Introjection

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introjection

[′in·trə′jek·shən]
(psychology)
The symbolic absorption into and toward oneself of concepts and feelings generated toward another person or object; motivates irrational behavior toward oneself.

Introjection

 

in theory of knowledge, the concept, introduced by the Austrian philosopher R. Avenarius, of the inadmissibility—from his point of view—of the insertion of perceived images into the consciousness of the individual. According to Avenarius, this follows from the inadmissibility of dividing the ideal and the real in general; this view is the result of his basing his philosophy on the concept of experience, dissolving within it the contrast between the spiritual and the material and thus attempting to refute materialism entirely. Criticism of these concepts of experience and introjection is provided by V. I. Lenin in his Materialism and Empiriocriticism (Poln. sobr. soch., 5th ed., vol. 18).

In psychology introjection is the individual’s inclusion of other persons’ views, motivations, and purposes in his inner world. It is a basis for identification. Projection is the opposite of introjection. The concept of introjection was introduced by the Hungarian psychoanalyst S. Ferenczi into depth psychology, where it is viewed as a psychological mechanism that plays an important role in the formation of the superego, conscience, and other personality phenomena.

References in periodicals archive ?
And the child then proactively seeks out another non-self presence to neutralize the unwelcome introjects from the abuser: a bodyguard from the circus.
One may discover shame or fear or rage or grief that were early introjects from a shame-filled, fearful, raging, or broken-hearted parent; indeed, "I am not that.
Sometimes fully assimilating the negative introject causes overwhelm, and individuals "split off" the more toxic (suffocating, intrusive) aspects of the introjected object (e.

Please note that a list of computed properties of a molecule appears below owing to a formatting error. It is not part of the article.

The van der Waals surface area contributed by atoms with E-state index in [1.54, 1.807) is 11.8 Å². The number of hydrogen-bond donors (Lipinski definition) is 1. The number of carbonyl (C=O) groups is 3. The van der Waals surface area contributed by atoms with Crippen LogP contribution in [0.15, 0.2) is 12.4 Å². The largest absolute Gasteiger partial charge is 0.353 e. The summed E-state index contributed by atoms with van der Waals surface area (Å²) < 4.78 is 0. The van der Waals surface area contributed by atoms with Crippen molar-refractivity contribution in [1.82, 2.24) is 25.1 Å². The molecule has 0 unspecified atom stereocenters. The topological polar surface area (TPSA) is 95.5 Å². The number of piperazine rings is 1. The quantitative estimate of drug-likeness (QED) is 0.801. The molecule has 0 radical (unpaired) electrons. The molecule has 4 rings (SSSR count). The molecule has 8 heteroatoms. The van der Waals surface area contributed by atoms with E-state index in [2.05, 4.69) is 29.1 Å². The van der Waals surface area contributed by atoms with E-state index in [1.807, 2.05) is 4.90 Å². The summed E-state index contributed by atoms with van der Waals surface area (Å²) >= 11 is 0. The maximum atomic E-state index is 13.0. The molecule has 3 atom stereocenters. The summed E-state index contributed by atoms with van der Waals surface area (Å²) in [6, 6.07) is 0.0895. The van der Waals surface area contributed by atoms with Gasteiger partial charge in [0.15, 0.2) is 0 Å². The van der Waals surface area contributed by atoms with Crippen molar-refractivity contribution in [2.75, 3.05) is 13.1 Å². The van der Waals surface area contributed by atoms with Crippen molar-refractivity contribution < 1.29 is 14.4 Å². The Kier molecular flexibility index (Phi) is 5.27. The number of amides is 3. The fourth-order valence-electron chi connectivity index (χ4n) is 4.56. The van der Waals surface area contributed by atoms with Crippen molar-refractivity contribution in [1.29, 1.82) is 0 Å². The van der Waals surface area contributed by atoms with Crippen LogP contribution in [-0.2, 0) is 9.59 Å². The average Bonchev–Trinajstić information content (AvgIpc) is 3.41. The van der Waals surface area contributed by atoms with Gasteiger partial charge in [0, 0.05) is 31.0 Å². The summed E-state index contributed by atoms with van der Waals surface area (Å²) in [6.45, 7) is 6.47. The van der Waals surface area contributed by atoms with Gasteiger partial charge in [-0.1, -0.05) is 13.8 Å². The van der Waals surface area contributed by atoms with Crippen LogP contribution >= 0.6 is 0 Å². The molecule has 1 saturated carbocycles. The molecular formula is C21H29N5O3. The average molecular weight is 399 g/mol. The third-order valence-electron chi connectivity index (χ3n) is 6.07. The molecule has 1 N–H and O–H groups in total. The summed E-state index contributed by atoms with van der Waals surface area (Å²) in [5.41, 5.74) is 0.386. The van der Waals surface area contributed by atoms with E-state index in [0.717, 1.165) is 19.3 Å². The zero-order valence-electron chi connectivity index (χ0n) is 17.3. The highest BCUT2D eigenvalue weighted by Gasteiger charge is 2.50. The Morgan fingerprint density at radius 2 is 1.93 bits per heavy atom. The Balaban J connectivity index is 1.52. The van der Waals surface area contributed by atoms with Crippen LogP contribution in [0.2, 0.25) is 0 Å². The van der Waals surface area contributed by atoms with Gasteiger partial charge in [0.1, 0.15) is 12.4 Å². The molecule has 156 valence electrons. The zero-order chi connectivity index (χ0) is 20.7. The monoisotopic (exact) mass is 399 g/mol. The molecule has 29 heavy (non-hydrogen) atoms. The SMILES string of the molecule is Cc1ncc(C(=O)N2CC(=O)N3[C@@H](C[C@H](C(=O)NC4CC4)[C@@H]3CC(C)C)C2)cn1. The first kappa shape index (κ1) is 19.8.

Normal development of ego begins with introjects of the caregivers, followed by identification with that state.
An example of an ego state built around parental introjects would be: "a child takes into himself the introject of a cruel parent.
As well, the more deeply embedded is the introject in the individual's entire fabric of self.
The introject is conceptualized to be a relatively stable personality structure which "mirrors treatment received at the hands of significant others, includes self-appraisals, verbal and motor behaviors directed at the self, and cultivation of various images of the self" (Henry et al.
Self-representations of incest survivors at their worst (their negative introject of father-abusers) were complementarily related to their perceptions of their fathers at their worst with a high degree of shame.
Another way to state the objective of therapy is to become aware of what is and is not truly yours, to consciously reject what doesn't fit, and to selectively effect introject dispersion (or assimilation) to reduce intrapsychic conflict (Kutash & Wolf, 1991; Simon, 1996).
Patient and therapist introject, interpersonal process, and differential psychotherapy outcome.
An objective of therapy can be to become aware of what is not truly yours, to consciously reject what doesn't fit, and to selectively effect introject dispersion (or assimilation) to reduce intrapsychic conflict (Kutash & Wolf, 1991; Simon, 1996).